Worse yet, it is to ask them to participate in the destruction of their own artistic practice, to castigate as wrong and improper all they have hitherto conceived as right and virtuous. For if interpretative excellence involves not repeating actions that have proven or have been deemed successful in the past, then performers, in so far as they are genuinely committed to the pursuit of such excellence, must reject any directives, however well founded, that enshrine such repetitiveness. The survival of their very art form depends on it.

But for all that performers must defend vehemently the important contribution of creative instinct to performance art, they yet cannot deny that performers can and do often utilize the ingredient of creative instinct to rationalize performances ultimately disrespectful to the musical work as originally created by the composer. Neither can they deny that repressions and distortions of the sort mentioned earlier can and do occur. And that being the case, they cannot simply dismiss the admonitions of the historical performance movement as wholly unfounded.

Instead, the question must always arise whether they are sure that they have 'truly' determined what is higher, worthy, more fulfilling--what is indeed artistically excellent. And the injunction is always in place to look again. Paraphrasing Taylor, 'it is just because all [performance interpretations] are potentially under suspicion of distorting their objects that [performers] have to see them all as revisable, that [they] are forced back as it were to the inarticulate limits from which they originate'.(29)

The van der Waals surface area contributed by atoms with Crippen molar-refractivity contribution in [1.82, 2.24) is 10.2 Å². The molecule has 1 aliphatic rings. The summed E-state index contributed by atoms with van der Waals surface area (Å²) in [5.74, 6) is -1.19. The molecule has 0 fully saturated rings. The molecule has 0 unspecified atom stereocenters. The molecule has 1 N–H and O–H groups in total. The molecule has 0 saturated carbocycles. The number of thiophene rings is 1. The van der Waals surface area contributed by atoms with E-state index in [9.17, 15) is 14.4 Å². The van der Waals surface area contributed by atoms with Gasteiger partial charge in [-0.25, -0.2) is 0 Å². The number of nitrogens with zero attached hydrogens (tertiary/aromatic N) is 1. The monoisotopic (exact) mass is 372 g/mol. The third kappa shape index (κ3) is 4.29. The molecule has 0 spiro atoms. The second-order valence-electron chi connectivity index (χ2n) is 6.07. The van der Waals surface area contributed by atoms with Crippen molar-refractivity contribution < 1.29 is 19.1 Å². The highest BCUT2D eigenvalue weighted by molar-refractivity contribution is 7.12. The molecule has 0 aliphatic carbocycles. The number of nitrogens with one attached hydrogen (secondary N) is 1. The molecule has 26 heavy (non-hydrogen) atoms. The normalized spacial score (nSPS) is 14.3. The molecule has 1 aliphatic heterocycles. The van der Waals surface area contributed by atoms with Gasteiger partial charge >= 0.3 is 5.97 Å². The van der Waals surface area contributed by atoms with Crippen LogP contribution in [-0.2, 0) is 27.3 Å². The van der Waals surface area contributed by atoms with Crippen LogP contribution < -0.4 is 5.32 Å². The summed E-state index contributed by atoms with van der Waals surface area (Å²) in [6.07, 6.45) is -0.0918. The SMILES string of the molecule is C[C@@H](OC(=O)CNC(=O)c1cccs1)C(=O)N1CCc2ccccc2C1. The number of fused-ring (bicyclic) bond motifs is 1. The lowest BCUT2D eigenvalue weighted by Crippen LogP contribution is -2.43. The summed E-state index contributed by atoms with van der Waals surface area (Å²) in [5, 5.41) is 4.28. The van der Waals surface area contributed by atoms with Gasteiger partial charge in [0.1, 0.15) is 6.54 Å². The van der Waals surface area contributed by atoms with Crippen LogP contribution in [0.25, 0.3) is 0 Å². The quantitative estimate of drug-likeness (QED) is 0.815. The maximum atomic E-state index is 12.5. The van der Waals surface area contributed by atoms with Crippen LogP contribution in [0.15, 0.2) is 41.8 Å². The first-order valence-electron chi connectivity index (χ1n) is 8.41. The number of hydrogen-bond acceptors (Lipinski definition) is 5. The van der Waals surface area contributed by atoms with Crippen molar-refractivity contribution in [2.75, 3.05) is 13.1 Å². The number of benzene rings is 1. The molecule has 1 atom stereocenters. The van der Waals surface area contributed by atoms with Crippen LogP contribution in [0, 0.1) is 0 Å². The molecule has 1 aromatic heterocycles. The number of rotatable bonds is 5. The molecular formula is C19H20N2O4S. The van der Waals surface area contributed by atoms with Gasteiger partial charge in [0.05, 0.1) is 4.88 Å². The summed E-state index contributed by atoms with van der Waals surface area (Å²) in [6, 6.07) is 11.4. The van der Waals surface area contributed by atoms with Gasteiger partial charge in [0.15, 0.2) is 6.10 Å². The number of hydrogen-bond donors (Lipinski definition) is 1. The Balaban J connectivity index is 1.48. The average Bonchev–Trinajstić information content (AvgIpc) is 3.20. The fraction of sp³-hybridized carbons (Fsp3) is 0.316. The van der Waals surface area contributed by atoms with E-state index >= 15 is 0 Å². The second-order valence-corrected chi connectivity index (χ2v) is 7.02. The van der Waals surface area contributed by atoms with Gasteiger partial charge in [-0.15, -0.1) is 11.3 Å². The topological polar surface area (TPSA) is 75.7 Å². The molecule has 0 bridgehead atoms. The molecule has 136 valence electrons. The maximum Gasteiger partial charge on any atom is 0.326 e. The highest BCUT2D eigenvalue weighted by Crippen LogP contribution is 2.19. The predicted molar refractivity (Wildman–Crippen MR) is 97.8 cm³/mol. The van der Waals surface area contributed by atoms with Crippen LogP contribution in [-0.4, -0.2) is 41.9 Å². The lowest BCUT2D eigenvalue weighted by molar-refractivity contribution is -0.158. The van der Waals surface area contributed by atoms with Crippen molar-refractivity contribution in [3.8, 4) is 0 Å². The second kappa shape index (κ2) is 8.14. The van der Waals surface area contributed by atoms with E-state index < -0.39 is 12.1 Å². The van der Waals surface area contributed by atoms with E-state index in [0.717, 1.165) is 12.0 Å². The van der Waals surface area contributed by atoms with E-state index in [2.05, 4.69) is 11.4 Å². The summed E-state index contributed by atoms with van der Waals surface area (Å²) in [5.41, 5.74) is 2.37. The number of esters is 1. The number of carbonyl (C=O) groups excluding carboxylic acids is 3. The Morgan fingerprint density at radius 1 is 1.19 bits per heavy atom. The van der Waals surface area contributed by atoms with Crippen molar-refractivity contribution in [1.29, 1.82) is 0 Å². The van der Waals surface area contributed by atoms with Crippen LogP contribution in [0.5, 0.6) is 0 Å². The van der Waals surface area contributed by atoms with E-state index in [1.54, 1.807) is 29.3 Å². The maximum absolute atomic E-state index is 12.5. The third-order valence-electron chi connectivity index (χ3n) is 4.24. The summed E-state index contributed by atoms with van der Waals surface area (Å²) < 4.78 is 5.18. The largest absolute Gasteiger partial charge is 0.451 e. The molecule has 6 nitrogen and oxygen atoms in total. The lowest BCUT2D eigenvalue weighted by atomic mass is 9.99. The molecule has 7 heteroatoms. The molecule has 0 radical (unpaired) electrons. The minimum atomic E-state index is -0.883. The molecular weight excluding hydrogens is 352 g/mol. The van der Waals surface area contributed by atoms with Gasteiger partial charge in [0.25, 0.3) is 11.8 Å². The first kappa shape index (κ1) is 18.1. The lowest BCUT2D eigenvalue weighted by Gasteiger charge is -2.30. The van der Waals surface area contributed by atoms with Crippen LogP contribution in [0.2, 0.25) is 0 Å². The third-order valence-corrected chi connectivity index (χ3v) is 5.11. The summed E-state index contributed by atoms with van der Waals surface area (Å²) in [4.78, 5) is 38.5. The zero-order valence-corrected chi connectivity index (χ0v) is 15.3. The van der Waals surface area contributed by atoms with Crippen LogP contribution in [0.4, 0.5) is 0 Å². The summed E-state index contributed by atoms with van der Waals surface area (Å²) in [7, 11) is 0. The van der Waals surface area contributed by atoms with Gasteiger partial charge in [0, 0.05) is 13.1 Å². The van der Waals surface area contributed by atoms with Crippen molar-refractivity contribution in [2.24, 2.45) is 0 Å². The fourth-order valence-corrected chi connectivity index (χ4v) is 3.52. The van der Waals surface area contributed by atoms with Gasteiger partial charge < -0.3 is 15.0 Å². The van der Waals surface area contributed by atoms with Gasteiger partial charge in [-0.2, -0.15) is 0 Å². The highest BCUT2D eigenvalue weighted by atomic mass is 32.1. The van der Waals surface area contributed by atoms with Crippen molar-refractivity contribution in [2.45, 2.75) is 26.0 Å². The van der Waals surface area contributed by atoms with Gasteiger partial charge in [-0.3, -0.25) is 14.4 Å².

The great value of the historical performance movement lies in its having instigated such a revision. Its presence has forced performers to re-evaluate the whole process of musical interpretation, and to incorporate the dimension of historical scholarship, a dimension hitherto relegated to the more abstract, academic margins of musical practice. But in so far as performers are authentically engaged in the business of 'sounding' musical compositions in such a way as promotes aural understanding and thereafter appreciation, they cannot accept the interpretative suggestions of historical scholarship just as they are. Rather their task is to look at (or rather listen to) what they are meant to accomplish in a 'stance of openness'(30) where they (performers) are ready to bring to bear on those suggestions the subtle nuances of actual sound sensation, where they are ready to recognize and endorse any subtle or profound shifts of tonal emphasis that strike them as significant, any new ways in which to articulate those suggestions that might come their way in inspiration. Neither can they rest there. Instead they must recognize that these articulations are themselves open to question. And so the cycle continues.